December 21, 2016

How to Prepare Your Dog for Airplane Travel


Bringing your dog on an airplane with you could be a choice you make in order to experience more of life with your furry friend. Or, it may be a necessity. Either way, flying with a dog takes more preparation than jetting off solo, and the details that need to be addressed require careful consideration if you and your doggie companion (and others on the plane) want to have the most enjoyable and comfortable flight possible. Prepare your dog for an airplane ride ahead of time so that everyone will have a pleasant time to remember because you and your buddy will not have made a scene for anyone to remember. Fail to prepare your dog, who needs as much guidance through the ordeal as a child would, and things might not go as smoothly.

Flying with a dog is not as simple as bringing him or her onto the plane on a leash to sit in a seat next to you. It’s not as easy as carrying your little friend onboard to fly while on your lap. Different airlines have varying regulations about traveling with dogs and where they may be kept on a plane, so you will have to consider individual carrier rules as well as across the board federal restrictions (with some exceptions made for service dogs,) Know that most dogs will have to be put into a carrier while traveling. Getting your dog used to the travel carrier is just one of the steps you’ll need to take to attempt agreeable travel for all.

Decide Where Your Dog Will Fly

Depending on the size and weight of your dog, and the airline you fly on, you will need to prepare your dog for an airplane carrier or a crate as a form of shelter while flying. Most airlines only allow small dogs to fly in the cabin. These pups need to be placed in an approved carrier and tucked under the seat in front of the passenger, as is done with small carry-on baggage. Larger dogs must fly in the cargo hold area on most airlines. To be fair to the dog (and to meet airline requirements), he or she should be able to stand up while in the crate or carrier as a result of puppy crate training and should be able to turn around and lie down easily. With either type of temporary doggie home, it will require you to first acclimate your dog to the on-plane housing.

Prepare Your Dog for an Airplane Carrier or Crate

After you’ve picked appropriate in-the-air housing for your dog, which should be done weeks ahead of flight time to properly prepare your dog for flying, it’s time to help your dog practice entering into it and staying in it for a while (sometimes quite a while). Preparation for flying will mostly focus on getting your dog used to the carrier or crate, and spending increasing amounts of time inside it ideally up to the amount of hours you’ll be in the air or close to that timeframe. Small dogs who normally travel around in carriers sometimes get through this step more easily than large dogs.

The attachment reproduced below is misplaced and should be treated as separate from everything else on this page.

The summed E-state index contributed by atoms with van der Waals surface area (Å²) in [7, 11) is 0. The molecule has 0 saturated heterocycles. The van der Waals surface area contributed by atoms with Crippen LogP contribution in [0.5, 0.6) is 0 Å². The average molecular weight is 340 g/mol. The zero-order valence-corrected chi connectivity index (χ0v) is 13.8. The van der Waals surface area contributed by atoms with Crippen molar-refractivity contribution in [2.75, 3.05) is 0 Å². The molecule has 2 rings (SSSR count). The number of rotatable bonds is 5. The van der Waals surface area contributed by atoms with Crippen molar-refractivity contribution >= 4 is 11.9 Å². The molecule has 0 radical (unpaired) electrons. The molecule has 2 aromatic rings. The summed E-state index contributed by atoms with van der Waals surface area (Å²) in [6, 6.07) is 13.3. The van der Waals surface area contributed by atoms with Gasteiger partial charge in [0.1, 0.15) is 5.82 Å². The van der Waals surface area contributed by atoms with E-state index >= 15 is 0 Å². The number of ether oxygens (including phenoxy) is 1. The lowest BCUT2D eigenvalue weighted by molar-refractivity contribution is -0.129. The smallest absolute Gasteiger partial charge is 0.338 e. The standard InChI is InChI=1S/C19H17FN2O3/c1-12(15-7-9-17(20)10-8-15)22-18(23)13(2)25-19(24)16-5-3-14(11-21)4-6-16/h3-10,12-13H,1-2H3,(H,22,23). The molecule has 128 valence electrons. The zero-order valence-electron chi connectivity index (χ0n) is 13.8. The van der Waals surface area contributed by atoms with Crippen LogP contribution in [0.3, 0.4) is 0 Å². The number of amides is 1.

Getting Ready for the Flight

Remember, your dog will not be motionless, as on the ground, while flying. He or she will experience take-off, possible turbulence, and landing. These aspects of air travel make it necessary for you to carry your dog around in the crate while practicing and preparing for a flight. It’s also important that you subject your dog to sounds that might occur on an aircraft, like conversations, children crying, engine noise (go for a ride in your car), and potentially other dogs. You should take your dog in and out of the carrier or crate about every day, or every other day, until the day of your flight. And, let him or her experience motion and noises about as often.

Time to Fly

By the day of your flight, your dog should be used to getting in and out of the carrier or crate (he or she will have to do this to go through security before boarding). Focus for flight day will be on limiting food and water so that your friend doesn’t need to use the bathroom often while in the air. Feed a bit of food and water (mostly ice chips), and pack potty pads with your doggie and in your carry-on bag. When you’re in the air, hopefully your dog can hold his bladder and bowels, but prepare yourself for a necessary trip to the largest bathroom you can find on the plane.

In addition to these steps, give lots of love on the plane, let your pup rest as much as he or she wants, and enjoy your trip together.

As with all human-dog interactions, how to prepare your dog for an airplane comes down to love first. Then, understanding. Dogs are amazing animals and they can learn new tasks quickly, and adapt to many situations. But, they’re dogs and they’re not used to human experiences. We need to guide them gently and hope for the best outcome, if we want them to tag along with us in our day-to-day lives so that we can be the ideal caregivers for them.

When people call me asking about dog obedience training for airplane travel, I politely tell them that I can help them prepare their dog for flying, but I will not require a dog to be obedient. Open to human experiences as much as can be expected, sure. But, not subservient. To learn more about how I facilitate successful relationships between humans and dogs (I am much more than just a private dog trainer), feel free to give me a call or reach out to me on my contact page.

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